Doctor Tries To Attend Virtual Court While In The Middle Of Operation

While some people are attracted to high-stress environments and drawn to jobs with potentially life-changing ramifications, the idea of being a surgeon or a pilot can seem nightmarish to a lot of us.

But at the same time, you never really know how much downtime a job is going to have until you're actually doing it. And in many cases, that depends entirely on which day you happen to clock in on.

But whether it's due to that understanding, the benefits of experience, or simply the right personality type for the job, we can often find veteran professionals calmly and comfortably navigate a situation that would make some of us faint.

But as one highly unusual story illustrates, it's also possible to be a little too comfortable on the job.

On February 25, a Sacramento plastic surgeon named Dr. Scott Green found himself operating on a patient.

As The Guardian reported, it was during this procedure that he received a call from a clerk representing the Sacramento Superior Court.

This was regarding a traffic violation trial but the clerk hesitated to proceed once he saw Dr. Green clad in scrubs and heard beeping and suction noises in the background.

As the clerk said in a video that was live-streamed on YouTube, "Are you available for trial? It kind of looks like you’re in an operating room right now?”

But while that may have seemed like a good reason to reschedule the trial, Green confirmed where he was and said he was ready to proceed anyway.

According to ABC News, the clerk then explained that the trial needed to be live-streamed as traffic court cases are required by law to be open to the public.

To this, Green said he understood and silently continued his surgery while the clerk and a police officer waited for the judge to arrive.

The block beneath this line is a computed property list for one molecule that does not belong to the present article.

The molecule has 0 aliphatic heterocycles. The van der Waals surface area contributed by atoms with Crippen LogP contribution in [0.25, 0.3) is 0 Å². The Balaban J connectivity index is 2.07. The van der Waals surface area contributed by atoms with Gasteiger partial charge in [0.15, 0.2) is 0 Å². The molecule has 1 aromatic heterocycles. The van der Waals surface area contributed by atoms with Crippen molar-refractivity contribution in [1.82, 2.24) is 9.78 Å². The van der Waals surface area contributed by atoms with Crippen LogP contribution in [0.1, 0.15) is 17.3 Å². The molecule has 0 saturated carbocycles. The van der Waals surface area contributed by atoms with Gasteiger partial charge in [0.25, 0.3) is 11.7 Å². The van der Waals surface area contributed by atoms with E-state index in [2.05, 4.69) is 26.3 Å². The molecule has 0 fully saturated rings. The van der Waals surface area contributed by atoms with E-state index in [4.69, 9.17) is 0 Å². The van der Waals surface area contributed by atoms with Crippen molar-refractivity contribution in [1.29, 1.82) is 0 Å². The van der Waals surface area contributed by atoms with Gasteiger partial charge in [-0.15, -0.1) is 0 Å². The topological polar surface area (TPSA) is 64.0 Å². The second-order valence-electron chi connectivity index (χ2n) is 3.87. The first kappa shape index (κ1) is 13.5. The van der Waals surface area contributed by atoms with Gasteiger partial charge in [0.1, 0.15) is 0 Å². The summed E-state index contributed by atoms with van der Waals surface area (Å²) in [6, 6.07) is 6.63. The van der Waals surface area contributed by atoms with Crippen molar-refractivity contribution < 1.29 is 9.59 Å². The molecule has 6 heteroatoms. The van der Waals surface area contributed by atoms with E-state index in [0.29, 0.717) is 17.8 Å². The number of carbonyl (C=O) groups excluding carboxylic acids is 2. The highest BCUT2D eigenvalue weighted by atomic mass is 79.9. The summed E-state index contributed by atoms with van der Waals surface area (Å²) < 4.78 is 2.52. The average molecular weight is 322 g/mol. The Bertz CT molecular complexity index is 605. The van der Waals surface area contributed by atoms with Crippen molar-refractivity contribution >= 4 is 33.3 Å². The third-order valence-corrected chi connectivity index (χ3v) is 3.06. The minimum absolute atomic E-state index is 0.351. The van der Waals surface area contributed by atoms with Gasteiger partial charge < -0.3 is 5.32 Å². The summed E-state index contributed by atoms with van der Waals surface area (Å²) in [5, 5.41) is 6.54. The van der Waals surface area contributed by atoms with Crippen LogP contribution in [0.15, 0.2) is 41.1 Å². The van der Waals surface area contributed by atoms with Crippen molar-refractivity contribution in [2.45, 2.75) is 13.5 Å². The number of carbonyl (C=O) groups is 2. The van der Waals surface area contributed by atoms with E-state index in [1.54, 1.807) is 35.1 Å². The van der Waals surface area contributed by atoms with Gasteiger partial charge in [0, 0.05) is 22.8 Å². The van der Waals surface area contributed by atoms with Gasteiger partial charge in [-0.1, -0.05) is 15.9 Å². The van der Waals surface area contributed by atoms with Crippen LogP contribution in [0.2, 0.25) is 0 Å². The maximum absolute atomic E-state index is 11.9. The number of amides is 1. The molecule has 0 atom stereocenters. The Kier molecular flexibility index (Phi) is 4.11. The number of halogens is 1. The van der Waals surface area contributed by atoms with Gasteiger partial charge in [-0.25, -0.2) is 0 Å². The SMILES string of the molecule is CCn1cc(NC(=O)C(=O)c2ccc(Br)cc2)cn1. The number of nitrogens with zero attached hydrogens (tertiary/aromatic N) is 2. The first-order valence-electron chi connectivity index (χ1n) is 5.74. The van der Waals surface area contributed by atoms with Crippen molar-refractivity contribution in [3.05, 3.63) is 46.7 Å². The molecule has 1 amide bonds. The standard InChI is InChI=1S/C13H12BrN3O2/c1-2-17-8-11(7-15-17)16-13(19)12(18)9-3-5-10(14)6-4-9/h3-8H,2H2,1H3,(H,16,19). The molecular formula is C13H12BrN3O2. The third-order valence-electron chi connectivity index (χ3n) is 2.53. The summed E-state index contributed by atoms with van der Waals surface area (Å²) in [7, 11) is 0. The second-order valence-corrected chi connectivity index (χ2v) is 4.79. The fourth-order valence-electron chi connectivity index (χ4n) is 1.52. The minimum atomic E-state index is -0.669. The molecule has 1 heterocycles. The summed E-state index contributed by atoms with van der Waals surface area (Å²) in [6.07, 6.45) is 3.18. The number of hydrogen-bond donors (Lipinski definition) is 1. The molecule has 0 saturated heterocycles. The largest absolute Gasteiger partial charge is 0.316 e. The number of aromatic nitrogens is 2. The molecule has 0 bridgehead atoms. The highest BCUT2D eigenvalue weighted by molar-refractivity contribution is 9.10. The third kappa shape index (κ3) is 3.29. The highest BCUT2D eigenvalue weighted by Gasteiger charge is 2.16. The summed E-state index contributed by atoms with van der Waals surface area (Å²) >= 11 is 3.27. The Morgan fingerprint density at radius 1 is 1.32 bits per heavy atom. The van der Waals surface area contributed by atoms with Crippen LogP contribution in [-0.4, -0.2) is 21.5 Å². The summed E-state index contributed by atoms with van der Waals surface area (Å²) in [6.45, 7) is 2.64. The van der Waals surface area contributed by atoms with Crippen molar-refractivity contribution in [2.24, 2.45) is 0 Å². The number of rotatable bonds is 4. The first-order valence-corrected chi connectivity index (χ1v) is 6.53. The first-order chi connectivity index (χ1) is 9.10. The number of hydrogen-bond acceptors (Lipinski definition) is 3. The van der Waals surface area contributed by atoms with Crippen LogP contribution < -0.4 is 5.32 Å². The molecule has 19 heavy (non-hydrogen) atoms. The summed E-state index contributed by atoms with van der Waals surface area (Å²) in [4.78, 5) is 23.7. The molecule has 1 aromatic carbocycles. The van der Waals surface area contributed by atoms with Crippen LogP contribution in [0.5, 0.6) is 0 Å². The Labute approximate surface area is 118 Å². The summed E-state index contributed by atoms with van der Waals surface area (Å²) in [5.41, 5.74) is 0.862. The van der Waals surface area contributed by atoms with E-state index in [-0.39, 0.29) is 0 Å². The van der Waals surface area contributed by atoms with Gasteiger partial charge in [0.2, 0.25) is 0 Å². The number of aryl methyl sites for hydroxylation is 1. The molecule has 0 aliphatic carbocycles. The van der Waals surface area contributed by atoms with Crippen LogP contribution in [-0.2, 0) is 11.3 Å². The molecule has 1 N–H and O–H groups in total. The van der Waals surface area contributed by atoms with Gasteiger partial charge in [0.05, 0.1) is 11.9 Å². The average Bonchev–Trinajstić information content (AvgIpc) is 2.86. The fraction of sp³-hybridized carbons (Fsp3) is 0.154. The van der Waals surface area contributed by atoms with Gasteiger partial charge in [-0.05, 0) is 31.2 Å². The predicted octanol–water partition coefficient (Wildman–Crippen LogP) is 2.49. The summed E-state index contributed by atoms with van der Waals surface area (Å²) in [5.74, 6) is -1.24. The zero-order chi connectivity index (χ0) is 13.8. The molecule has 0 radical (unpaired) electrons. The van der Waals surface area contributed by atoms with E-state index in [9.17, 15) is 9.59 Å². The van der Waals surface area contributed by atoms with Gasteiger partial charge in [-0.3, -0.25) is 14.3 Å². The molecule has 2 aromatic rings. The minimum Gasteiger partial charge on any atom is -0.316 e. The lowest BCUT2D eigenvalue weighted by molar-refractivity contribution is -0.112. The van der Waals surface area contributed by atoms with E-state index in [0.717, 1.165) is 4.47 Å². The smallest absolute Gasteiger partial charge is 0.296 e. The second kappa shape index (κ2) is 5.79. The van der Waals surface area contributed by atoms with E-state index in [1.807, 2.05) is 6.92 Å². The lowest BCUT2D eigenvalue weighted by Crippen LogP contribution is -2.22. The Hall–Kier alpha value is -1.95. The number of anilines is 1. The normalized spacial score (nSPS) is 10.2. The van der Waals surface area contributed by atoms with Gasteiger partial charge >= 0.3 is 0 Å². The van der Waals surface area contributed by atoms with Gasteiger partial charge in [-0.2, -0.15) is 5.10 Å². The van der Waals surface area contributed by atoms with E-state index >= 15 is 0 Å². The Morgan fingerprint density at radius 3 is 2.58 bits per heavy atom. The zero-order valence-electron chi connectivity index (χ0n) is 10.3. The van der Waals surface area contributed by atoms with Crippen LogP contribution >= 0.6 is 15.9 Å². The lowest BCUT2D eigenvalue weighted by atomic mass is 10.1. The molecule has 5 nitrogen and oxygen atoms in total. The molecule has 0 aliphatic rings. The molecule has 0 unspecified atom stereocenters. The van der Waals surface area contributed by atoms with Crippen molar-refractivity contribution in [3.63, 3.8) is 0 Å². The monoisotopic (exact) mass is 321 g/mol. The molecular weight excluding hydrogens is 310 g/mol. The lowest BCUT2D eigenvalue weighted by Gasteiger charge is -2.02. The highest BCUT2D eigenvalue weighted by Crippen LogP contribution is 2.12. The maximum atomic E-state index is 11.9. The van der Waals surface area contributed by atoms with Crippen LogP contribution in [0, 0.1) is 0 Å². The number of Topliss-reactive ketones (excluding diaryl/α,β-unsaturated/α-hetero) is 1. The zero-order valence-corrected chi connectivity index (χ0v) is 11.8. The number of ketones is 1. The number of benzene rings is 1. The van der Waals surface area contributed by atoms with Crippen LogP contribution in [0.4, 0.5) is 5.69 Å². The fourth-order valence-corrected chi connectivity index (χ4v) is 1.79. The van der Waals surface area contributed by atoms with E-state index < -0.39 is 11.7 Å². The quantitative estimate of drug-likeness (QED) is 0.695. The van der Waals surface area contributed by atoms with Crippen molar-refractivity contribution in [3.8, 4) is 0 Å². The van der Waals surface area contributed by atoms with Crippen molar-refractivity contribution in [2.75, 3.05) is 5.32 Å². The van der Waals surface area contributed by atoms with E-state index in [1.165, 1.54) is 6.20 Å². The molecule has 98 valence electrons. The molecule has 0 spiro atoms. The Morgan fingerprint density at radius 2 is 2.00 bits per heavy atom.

But once Court Commissioner Gary Link arrived, his shock and discomfort with the situation became clear.

As he said in in a YouTube clip cut from the proceedings, "So unless I’m mistaken, I’m seeing a defendant that’s in the middle of an operating room appearing to be actively engaged in providing services to a patient. Is that correct, Mr. Green? Or should I say Dr. Green?"

Although Green confirmed that was true, he also said that there was another surgeon doing the procedure with him so he could talk while that other person worked.

This, however, did not reassure Link and he decided it would not be appropriate to go forward with the trial, instead electing to set another date.

As ABC News reported, Green then apologized, saying, "Sometimes, surgery doesn't always go as..."

It was at this point that Link interrupted him, saying, "It happens. We want to keep people healthy, we want to keep them alive. That’s important."

The exchange that takes place after Link's arrival and before Green's apology can be seen here.

Although Link acknowledged Green's apology, The Guardian reported that the medical board of California is now seeking to investigate the matter further.

As they said in a statement, "The board expects physicians to follow the standard of care when treating their patients."

Presumably, this standard doesn't encourage taking unrelated calls while in the middle of surgery.

h/t: The Guardian, ABC News